Red ice wine from China

© Bernd Müller  Pixabay

Wine has been grown in China for around 4,600 years. There are currently almost 900,000 hectares of vines. However, the largest part of around 800,000 hectares is used to produce raisins – only around 100,000 hectares are used for viticulture. On this area, around 15 million hectoliters of wine are produced in 11 wine-growing regions, – predominantly red varieties.

The rapidly developing viticulture in China has brought western winemakers and investors such as Lenz Moser, LVHM (Louis Vuiton, Hennessy-Moet) and Rothschild (Château Lafite) and with them know-howto the country , which has certainly contributed to further oenological development .
While the red Ao Yun, produced by LVHM in China, has a large buyer potential in Europe with its price of €300 per bottle, this is much smaller in China, as only 3% of the population, i.e. 40 million Chinese are wine drinkers. However, they definitely seem to enjoy drinking Canadian ice wine, as China is the largest export market for ice wine from Canada.

China’s growing preference for ice wine has led to a rise in the number of winemakers producing ice wine and sweet wine, respectively, in the country’s northernmost provinces of Heilongjiang and Jilin. Other Chinese wine-growing regions, including the northern province of Liaoning, already the region with the largest ice wine production in the country, are also benefiting from this.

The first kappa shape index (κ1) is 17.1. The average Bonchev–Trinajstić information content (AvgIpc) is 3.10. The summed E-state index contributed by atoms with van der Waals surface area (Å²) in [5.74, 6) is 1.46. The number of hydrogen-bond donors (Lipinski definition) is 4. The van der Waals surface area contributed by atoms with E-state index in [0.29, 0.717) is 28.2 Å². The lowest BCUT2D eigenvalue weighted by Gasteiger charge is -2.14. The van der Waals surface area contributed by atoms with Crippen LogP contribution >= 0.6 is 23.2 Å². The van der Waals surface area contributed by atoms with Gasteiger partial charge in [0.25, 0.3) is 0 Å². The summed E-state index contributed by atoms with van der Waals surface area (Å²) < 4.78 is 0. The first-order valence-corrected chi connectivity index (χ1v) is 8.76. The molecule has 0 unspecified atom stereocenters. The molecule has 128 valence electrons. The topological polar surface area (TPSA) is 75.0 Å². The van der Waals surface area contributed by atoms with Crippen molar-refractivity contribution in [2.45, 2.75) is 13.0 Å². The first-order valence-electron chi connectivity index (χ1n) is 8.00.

More specifically, in the Hengren region, the Wunv Shan Milan Wine Company has been producing ice wine for around 60 years now. We tasted the winery’s 2019 Red Ice Wine, an ice wine that carries the Protected Geographical Indication (PGI) Hengren.
Ice wine in this case must be made from grapes that are naturally frozen on the vine and, according to Chinese regulations, chaptalization is not permitted. The harvest must be done by hand, at temperatures of -8°C and below, the alcohol content must be between 9% and 14% and the sugar content must be over 150 grams per liter.

Wunv Shan Red Ice Wine 2019, Wunv Shan Milan Winery (Tasted Wines)
Brown-colored in the glass, round in the smell with dried plums and other dried fruits, clearly noticeable, lasting acidity that balances the sweetness well, plus delicate herbal notes that set the tone in the long finish. Medium complexity. Good wine.

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